VFT London aka the twirly summer dress!

Hi! I made something for my daughter for a change so thought I’d pop on and show you! I made it with the intention to sell the style, so I was allowed. 😉

It’s the Violette Field Threads new pattern – the London dress. I made the most of the couple of days of sunshine we had!!

twirly summer dress standing pb

I made it in a gorgeous Liberty of London cotton lawn that’s adorned with sweeties! So cute! I realised how apt it was to be making a London dress out of Liberty fabric afterwards. 😀

The dress features a ruffly hem but I left that out (who’s got time for all that ruffling haha… I’m really not a ruffles and frills person) and just added 3″ to the length of the skirt.

twirly summer dress sitting pb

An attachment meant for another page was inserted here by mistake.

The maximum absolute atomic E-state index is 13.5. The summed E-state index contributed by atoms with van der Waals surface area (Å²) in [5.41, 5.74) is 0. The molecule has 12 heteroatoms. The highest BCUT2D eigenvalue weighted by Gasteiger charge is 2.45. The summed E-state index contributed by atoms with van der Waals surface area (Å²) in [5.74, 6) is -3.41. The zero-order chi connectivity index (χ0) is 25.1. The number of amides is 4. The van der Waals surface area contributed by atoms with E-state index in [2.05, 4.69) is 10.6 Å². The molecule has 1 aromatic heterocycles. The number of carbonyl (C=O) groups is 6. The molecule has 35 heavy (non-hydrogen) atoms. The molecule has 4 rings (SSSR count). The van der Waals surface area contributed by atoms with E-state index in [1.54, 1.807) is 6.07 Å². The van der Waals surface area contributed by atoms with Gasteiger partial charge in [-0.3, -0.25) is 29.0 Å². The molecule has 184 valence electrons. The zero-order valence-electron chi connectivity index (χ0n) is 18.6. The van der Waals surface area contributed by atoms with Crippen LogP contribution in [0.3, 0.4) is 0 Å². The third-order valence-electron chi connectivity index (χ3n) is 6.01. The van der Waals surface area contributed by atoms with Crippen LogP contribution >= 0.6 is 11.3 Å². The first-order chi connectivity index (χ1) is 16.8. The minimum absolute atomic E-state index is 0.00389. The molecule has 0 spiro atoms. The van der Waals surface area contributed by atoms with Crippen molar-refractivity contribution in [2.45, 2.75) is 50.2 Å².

It’s got the teeniest bodice, a really full skirt, and tie-up straps. A quick and simple sew, with just a few techniques required – gathering, bias binding, and the usual seams and hem!

twirly summer dress flat lay pb

In true matchy matchy Pink Bobbins style, I made a matching bow hairband, and it’s safe to say little A loves the outfit and wants to wear it ALL THE TIME!! 🙂

sweetie twirly dress and hairband pb

Can you blame her? Just look at the spin effect!

twirly summer dress twirling pb

I totally recommend this pattern, it’s brilliantly written and the outcome is just so gorgeous.

Of course if you don’t want to make your own you can always by mine at Pink Bobbins. 😛

Beth x

Jeans Refashion Tutorial: Patchwork Dungarees

My little girl has recently become rather obsessed with Bob the Builder. So, sewing mum that I am, I naturally thought I’d make her some “Bob the Builder” dungarees. AKA denim dungarees, that she can wear as normal dungarees, not just for dress up!